Ford Stock Declines As Executives Highlight Cost Disadvantages


Ford Motor Company (NYSE:F) stock went down on Wednesday after executives talked about how hard it will be for the company to fix operational problems.

During a fireside chat at the Wolfe Research Global Auto Conference, CEO Jim Farley and CFO John Lawler talked about the company’s “dysfunction” and the need for better execution. In fact, Farley started the conversation by telling the moderator that in the auto industry, “it’s all about execution now.”

Farley started by saying that the $2B “left on the table” during the fourth quarter was due to problems with the supply chain and lost production. To fix this kind of problem, however, he said that the company will have to do more than just cut costs.

“We can cut the cost and cut people, we can do that really quickly. We’ll do whatever we need to,” Farley said. “But the reality is that if you don’t chain the efficiency of engineering, supply chain, and manufacturing, [the inefficiencies] will grow back…we decided to make a more fundamental change.”

He said that the company’s management had to “literally change the way the company works” if they wanted to improve both quality and cost, not just one or the other. Farley said that the company is still working on making “huge changes” that will take some time.

Lawler also said that the company’s costs are about $7B to $8B higher than those of many of its competitors. He said that the difference in costs is made up of about $3 billion to $4 billion in material costs, $1 billion in warranty costs, and about $3 billion in structural costs.

Lawler, however, said that he thinks things will get better in the years to come.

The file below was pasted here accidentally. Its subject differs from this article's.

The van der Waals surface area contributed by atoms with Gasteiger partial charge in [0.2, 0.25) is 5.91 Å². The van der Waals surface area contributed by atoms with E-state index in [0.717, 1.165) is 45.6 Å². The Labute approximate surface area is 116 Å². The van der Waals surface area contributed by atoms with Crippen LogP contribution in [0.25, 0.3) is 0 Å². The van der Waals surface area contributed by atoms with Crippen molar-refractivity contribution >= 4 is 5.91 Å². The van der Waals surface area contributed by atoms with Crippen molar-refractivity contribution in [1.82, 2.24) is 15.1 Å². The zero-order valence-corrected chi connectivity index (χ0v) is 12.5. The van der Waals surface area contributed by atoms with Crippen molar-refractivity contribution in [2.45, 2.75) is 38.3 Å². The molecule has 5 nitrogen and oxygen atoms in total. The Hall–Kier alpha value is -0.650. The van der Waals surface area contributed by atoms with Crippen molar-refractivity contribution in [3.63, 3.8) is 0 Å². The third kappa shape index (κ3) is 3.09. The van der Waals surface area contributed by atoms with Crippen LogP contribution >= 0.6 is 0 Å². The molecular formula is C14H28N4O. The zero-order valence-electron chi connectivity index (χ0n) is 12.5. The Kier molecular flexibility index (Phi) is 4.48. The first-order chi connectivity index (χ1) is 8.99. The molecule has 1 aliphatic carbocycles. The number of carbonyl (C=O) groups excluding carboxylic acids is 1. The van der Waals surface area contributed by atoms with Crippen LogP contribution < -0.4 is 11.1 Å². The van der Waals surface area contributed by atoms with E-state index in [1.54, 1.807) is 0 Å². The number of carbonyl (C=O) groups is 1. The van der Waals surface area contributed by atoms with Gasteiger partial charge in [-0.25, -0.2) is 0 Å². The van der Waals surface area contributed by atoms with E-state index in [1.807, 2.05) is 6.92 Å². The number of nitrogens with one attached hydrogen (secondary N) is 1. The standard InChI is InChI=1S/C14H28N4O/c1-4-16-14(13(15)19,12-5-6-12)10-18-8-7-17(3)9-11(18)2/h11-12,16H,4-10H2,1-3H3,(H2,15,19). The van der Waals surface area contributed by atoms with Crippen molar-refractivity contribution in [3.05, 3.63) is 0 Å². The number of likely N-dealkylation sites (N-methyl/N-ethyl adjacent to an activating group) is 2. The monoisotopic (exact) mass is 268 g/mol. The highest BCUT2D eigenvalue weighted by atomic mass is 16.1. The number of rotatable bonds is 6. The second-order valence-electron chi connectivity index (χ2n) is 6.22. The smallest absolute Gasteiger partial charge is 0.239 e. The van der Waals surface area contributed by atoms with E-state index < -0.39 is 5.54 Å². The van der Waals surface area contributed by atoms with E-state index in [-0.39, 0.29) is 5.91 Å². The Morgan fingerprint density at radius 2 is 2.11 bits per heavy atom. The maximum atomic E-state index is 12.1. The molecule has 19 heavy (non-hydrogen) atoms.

He said that material costs are going up because the company is scaling up new projects, and that revenue is growing faster than costs. However, he thinks that structural costs will go down over time because the company is now divided into different parts. Costs for commodities are also expected to go down in 2023, and fixing “very, very poor schedule stability” is expected to save $1 billion.

Lawler also said that he thinks the price of batteries will go down over time, especially if the company keeps investing in LFP technology. He thinks that over time, batteries will become like any other product and their prices will go down.

On the consumer side, Lawler said that even though prices have gone up, people still want to buy cars. He said that the company is selling all of the electric vehicles it can make right now. Farley also said that he is happy with the steps the company has taken to become number 2 in sales of electric vehicles (EVs) and to keep doing well in sales of commercial vehicles, where they want to get a 50% market share.

Farley also talked about the changes the company plans to make to distribution and inventory. By relying on the growth of e-commerce, he hopes to reduce “the number of people it takes to sell a car.”

“It needs to be a really simple, couple of clicks to buy,” he said. “We have to do things remotely so people do not have to go into a physical dealership.”

Farley also said that EVs will have prices that can’t be changed. Price tags that stay the same should be better for the customer, help e-commerce grow, and give the company more control over prices in a market with a lot of competition.

He said that “radical simplicity” is the key to lowering the costs of making EVs, which will allow the automaker to offer more competitive prices as it tries to compete with Tesla (NASDAQ:TSLA). Farley said that splitting the business into separate units should make costs go down. Also, labor costs are expected to go down because employees will be doing more jobs, so there won’t be as much need for a big workforce.

As a result, cost savings and strong demand should allow prices to return to normal and the company to stick to its margin guidance.

Shares of the automaker based in Dearborn, Michigan, dropped 1.7% on Wednesday. This means that Ford stock has lost more than 10% since its earnings call on Groundhog Day.

Featured Image: Pexels @ Julissa Helmuth

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About the author: Stephanie Bédard-Châteauneuf has over four years of experience writing financial content for various websites. Over the years, Stephanie has covered various industries, with a primary focus on consumer stocks, cannabis stocks, tech stocks, and personal finance. She has an MBA in finance.